10 Fruits and Veggies That Quench Your Thirst

Drinking water isn't the only way to stay hydrated—add these water-rich foods to your plate.

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Your daily water intake is important for your health, especially on a sunny summer afternoon. The right amount of hydration varies by your size, activity level, location and overall health, but one organization, the National Academy of Medicine, suggests healthy women should consume 2.7 liters a day while men drink 3.7 daily liters. Sure, drinking water is one way to stay hydrated, you don’t have to spend the entire day guzzling. Your diet can help, and many foods—especially fruits and vegetables—contain water in abundance.

Read on for our list high-hydro produce, plus tasty ways to eat these fruits and veggies.

Medically reviewed in July 2019.

Watermelon - 91.5 percent water

2 / 11 Watermelon - 91.5 percent water

The name says it all, and watermelon is a perfect snack for summer, when the sun tends to siphon the moisture from your body. The brightly colored fruit is naturally sweet and can be added to a fruit salad or blended with a bit of lime juice and poured into a popsicle mold.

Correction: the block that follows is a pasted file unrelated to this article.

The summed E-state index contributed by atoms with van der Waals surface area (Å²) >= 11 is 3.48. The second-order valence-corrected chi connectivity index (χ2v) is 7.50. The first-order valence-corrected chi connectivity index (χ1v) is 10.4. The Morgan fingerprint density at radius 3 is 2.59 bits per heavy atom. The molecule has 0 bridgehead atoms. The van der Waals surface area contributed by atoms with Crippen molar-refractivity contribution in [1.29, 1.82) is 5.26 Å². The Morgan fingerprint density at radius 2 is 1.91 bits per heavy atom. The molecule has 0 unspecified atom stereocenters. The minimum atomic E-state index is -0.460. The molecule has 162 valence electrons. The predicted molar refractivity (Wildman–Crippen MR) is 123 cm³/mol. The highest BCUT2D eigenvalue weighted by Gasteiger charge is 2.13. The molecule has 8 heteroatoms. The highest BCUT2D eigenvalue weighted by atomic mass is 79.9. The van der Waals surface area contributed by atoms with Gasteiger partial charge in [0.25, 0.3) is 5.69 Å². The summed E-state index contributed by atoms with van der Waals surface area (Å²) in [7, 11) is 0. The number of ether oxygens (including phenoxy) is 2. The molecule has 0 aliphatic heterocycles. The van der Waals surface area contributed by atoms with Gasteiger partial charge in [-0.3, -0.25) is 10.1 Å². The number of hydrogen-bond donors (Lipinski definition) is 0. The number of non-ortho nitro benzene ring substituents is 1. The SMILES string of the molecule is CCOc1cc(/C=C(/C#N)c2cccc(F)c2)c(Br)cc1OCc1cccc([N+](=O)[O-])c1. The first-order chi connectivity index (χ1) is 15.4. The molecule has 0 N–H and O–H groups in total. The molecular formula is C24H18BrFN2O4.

Water isn't the only benefit the fruit has to offer. One cup of melon balls also contains a plenty of vitamins C and A, which, respectively, promote the growth and repair of the body's cells and help keep your bones, skin and eyes healthy.

This fruit also tastes great grilled; slice it up, brush on some honey and get cooking.

Celery - 95.4 percent water

3 / 11 Celery - 95.4 percent water

The long, green stalks are low in calories, with just 10 in a large stalk, but rich in vitamins A and K, making celery good for your immune system and blood health. The high water content helps keep you hydrated, while the fiber fills you up and curbs your appetite.

Try dunking your freshly washed sticks into a tablespoon go all-natural peanut butter or creamy hummus for a low-calorie snack that’s sure to sate afternoon hunger. Or chop the veggie into bite-sized pieces and add to a green salad or homemade soup.

Cucumbers - 95.2 percent water

4 / 11 Cucumbers - 95.2 percent water

Cucumbers are filled with water, and they're versatile, too. This green vegetable makes a quick and easy addition to any salad or veggie tray, served with a dip that combines fat-free plain Greek yogurt and blend of herbs and spices.